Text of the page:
Law & order
Without going into detail, US President Barack Obama has said that he'll propose "some self-restraint" to the National Security Agency (NSA) in order to rein in rampant snooping.
A torch that needs to know where you are? What on earth for? So it can adapt the intensity of the light to your latitude?
Of course not! The data was mined and sold to advertisers...
A UK policeman arrested in connection with internet troll abuse against Nicola Brookes that's dragged on over two years has been disciplined with the most severe punishment possible from a "Misconduct Meeting" he attended on Tuesday: namely, a warning. Meanwhile, documents point to PC Rimell having "reconditioned" his PC—read "wiped his hard drive"—a few weeks before investigators showed up looking for evidence.
Microsoft, in conjunction with Europol and the FBI, has successfully taken down the click fraud servers used by ZeroAccess, disrupting one of the world's largest and most resilient botnets.
New Jersey has slapped a million-dollar fine on an on-line gaming company that sneakily used its own anti-cheating software to mine Bitcoins on its customers' computers.
The company is paying under protest, claiming a "deep misunderstanding of the nature of our business."
A US senator has asked leading car manufacturers to explain how they secure their vehicles against cyber attacks. Democrat Edward Markey asked 20 leading car makers to respond to a set of questions about vehicle security including how they test modern electrical systems and onboard wireless networks.
An international strike force has seized 706 counterfeit-peddling sites in the fourth annual Cyber Monday crackdown, dubbed Project Cyber Monday IV. Meanwhile, authorities are seizing goods such as cheesy sneakers and are targeting $175,000 held in PayPal accounts by the sites.
Dutch banks have agreed on a common framework of rules for their online banking customers, which they will require people to follow if they are to qualify for refunds of money stolen through phishing, carding or other forms of online fraud.
US officials certainly don't like that he published top-secret documents, but they say that legally, he hasn't committed a crime - at least, not that they've determined so far. They've refrained from formally closing the grand jury investigation, though, so maybe they're holding out hope.
Is CryptoLocker, with its $300 extortion, the most cynical and odious cybercrime on the go at the moment?
Paul Ducklin wonders...
The UK in 2007 gave the go-ahead to the US National Security Agency (NSA) to snoop on innocent Britons not suspected of any wrongdoing, new documents from NSA whistleblower Edward Snowden show.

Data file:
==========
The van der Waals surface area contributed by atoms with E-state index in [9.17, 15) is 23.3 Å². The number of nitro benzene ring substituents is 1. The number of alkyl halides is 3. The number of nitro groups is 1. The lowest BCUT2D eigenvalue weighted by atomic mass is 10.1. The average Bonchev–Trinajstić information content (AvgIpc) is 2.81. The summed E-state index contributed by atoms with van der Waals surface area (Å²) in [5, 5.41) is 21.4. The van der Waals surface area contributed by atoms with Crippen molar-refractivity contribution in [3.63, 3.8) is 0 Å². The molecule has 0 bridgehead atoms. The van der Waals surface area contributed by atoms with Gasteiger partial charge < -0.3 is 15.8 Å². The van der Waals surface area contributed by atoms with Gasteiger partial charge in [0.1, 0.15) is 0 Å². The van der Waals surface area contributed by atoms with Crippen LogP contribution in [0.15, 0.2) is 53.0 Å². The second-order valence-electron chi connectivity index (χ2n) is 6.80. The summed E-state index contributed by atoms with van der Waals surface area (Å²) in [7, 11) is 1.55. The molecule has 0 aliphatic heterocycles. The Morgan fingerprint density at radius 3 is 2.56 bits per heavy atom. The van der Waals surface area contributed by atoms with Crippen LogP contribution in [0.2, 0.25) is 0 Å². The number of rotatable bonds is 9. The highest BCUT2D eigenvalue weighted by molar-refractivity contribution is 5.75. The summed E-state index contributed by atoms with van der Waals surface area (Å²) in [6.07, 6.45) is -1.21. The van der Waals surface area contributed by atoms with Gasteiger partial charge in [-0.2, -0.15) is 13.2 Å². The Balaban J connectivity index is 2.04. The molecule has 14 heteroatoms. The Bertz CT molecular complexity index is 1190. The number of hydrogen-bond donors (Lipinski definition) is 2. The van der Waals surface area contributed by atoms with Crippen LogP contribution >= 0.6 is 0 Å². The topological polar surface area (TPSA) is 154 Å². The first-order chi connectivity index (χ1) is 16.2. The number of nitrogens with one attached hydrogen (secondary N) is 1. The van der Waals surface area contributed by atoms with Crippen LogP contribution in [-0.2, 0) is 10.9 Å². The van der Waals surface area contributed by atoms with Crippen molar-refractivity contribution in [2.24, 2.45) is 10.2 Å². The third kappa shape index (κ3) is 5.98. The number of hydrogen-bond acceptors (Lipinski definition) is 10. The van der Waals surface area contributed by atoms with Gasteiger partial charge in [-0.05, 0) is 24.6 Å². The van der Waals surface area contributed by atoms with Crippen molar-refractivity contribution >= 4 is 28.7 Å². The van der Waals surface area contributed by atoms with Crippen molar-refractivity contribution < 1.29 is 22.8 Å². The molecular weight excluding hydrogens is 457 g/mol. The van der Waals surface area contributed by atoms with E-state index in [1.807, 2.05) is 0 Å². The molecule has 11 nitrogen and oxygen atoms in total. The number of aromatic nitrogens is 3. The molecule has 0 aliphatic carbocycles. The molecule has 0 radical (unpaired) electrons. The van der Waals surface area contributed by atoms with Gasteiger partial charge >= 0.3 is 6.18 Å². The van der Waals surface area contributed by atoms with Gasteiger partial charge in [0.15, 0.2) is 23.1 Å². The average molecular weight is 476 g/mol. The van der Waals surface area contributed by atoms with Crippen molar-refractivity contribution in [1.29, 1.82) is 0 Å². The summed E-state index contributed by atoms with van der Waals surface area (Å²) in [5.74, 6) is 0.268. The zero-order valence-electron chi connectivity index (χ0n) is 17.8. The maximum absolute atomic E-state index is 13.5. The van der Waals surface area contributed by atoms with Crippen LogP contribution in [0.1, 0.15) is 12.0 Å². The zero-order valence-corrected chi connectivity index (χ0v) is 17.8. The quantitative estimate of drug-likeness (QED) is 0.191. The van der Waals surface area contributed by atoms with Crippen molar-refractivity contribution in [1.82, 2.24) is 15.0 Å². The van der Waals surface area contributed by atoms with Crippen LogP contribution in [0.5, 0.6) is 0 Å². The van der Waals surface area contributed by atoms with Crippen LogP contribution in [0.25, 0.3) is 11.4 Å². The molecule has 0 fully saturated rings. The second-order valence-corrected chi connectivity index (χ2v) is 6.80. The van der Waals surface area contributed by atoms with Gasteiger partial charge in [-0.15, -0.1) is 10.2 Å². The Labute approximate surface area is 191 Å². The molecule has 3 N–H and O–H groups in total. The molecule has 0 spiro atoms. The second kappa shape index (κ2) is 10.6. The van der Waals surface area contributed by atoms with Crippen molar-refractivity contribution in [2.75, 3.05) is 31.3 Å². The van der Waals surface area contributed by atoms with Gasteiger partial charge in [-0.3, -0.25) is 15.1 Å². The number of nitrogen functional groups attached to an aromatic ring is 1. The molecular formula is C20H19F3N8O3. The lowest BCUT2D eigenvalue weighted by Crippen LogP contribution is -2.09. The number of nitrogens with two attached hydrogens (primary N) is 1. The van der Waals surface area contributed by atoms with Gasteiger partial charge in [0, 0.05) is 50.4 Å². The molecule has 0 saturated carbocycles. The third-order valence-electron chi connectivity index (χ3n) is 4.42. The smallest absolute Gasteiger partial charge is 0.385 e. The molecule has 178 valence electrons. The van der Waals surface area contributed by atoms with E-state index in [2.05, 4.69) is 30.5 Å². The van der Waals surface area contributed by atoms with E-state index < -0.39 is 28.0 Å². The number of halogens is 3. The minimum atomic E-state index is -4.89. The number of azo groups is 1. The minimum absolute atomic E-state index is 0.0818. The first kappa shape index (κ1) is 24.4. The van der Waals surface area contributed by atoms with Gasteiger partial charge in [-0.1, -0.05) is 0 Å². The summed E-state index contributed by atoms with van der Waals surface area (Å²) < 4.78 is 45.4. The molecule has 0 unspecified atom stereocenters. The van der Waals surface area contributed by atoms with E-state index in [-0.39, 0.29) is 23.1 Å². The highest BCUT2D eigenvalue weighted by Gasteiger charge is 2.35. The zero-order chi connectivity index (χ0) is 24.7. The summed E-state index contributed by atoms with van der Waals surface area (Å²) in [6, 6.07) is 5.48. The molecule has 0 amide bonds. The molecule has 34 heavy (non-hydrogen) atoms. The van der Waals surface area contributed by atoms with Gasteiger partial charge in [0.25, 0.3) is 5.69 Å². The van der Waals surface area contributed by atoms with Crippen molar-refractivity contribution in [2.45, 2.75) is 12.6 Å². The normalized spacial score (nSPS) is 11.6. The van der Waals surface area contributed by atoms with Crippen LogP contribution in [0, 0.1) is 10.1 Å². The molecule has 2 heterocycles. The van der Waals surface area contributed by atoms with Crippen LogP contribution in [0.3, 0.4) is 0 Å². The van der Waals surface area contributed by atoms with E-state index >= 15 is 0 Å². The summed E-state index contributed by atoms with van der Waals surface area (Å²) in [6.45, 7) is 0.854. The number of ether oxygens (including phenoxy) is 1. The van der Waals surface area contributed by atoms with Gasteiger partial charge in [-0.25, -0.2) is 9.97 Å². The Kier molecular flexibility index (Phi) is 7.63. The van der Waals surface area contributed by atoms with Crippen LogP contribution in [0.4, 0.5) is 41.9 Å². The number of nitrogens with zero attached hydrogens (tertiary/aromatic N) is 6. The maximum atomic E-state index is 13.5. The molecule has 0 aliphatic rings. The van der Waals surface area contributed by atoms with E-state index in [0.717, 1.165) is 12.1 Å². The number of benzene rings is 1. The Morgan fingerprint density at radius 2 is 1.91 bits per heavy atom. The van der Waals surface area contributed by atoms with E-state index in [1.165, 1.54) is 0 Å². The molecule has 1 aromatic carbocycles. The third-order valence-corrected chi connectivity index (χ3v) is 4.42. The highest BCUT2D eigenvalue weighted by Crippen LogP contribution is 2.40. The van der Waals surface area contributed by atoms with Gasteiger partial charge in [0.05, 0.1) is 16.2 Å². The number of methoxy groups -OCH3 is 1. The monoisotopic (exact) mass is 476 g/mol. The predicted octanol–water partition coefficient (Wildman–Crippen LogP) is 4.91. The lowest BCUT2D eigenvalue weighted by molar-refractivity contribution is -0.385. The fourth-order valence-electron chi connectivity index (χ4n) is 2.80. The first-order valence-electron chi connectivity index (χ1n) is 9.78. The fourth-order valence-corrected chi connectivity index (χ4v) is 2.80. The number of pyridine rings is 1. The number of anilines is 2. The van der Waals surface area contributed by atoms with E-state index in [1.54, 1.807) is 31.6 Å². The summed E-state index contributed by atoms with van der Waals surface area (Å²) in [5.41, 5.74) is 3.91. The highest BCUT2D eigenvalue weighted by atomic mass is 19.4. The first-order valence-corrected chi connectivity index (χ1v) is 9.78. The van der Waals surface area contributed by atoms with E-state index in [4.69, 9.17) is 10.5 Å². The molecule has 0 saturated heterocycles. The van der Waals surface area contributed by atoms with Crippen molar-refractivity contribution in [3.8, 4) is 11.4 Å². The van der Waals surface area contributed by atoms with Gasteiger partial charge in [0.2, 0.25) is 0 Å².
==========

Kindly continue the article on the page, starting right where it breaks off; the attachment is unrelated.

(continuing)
Can you believe that a brand loyalty company would take two weeks to tell its loyal customers their data had been stolen? Oh, and that it wasn't encrypted, either?
What does this tell us about security? Find out in the latest episode of the Chet Chat...
Four cyber security experts have delivered to the US Congress a unanimous opinion: Americans shouldn't use HealthCare.gov, given its security issues.
Not only was the Justin Bieber-Selena Gomez sex tape fake, it weaseled Facebook session account tokens out of many who clicked on it, then replicated itself onto their newsfeeds. Facebook's tried and tried to scrape the guy off, it says, but he keeps coming back for more.
An FBI memo sent out on Thursday described the attacks as "a widespread problem that should be addressed", according to Reuters.
Two search giants, Google and Microsoft, have agreed on measures that should make it harder to search for child abuse images online on the open internet, while Google has made a groundbreaking move to identify and ferret out videos made by paedophiles on its YouTube service.
Police advice if you are hit by CryptoLocker is to take it on the chin, and not to pay up.
That's a pretty hard demand to make of anyone, and all but impossible to insist on for everybody, but you would at least expect the police themselves to follow it...
Microsoft's opening of a state-of-the-art Cybercrime Center offers hope of better collaboration between law enforcement and industry experts in fighting online threats. How will these developments affect the safety of the digital world, and is there more that needs to be done?